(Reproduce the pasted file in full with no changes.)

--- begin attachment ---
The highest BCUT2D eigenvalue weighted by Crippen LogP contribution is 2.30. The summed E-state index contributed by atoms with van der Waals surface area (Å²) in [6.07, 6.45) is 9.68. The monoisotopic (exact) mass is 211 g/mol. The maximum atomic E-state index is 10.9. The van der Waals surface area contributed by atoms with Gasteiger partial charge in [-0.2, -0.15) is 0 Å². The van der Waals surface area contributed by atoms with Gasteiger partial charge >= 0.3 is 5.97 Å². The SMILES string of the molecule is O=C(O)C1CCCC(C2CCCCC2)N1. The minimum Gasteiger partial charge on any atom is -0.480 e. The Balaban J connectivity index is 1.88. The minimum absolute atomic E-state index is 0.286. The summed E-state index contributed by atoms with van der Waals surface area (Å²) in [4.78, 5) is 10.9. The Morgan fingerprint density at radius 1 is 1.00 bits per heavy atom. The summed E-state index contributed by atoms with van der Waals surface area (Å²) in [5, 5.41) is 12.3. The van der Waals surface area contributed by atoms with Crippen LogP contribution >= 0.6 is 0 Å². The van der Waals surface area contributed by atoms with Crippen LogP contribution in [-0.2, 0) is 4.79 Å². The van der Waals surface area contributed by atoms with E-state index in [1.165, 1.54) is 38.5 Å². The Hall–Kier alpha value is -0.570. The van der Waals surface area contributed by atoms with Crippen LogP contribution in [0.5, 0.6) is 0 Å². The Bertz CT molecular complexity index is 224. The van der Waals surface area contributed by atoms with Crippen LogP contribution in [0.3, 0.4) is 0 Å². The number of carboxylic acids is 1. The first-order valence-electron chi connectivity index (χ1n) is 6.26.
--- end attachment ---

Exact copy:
The highest BCUT2D eigenvalue weighted by Crippen LogP contribution is 2.30. The summed E-state index contributed by atoms with van der Waals surface area (Å²) in [6.07, 6.45) is 9.68. The monoisotopic (exact) mass is 211 g/mol. The maximum atomic E-state index is 10.9. The van der Waals surface area contributed by atoms with Gasteiger partial charge in [-0.2, -0.15) is 0 Å². The van der Waals surface area contributed by atoms with Gasteiger partial charge >= 0.3 is 5.97 Å². The SMILES string of the molecule is O=C(O)C1CCCC(C2CCCCC2)N1. The minimum Gasteiger partial charge on any atom is -0.480 e. The Balaban J connectivity index is 1.88. The minimum absolute atomic E-state index is 0.286. The summed E-state index contributed by atoms with van der Waals surface area (Å²) in [4.78, 5) is 10.9. The Morgan fingerprint density at radius 1 is 1.00 bits per heavy atom. The summed E-state index contributed by atoms with van der Waals surface area (Å²) in [5, 5.41) is 12.3. The van der Waals surface area contributed by atoms with Crippen LogP contribution >= 0.6 is 0 Å². The van der Waals surface area contributed by atoms with Crippen LogP contribution in [-0.2, 0) is 4.79 Å². The van der Waals surface area contributed by atoms with E-state index in [1.165, 1.54) is 38.5 Å². The Hall–Kier alpha value is -0.570. The van der Waals surface area contributed by atoms with Crippen LogP contribution in [0.5, 0.6) is 0 Å². The Bertz CT molecular complexity index is 224. The van der Waals surface area contributed by atoms with Crippen LogP contribution in [0.3, 0.4) is 0 Å². The number of carboxylic acids is 1. The first-order valence-electron chi connectivity index (χ1n) is 6.26.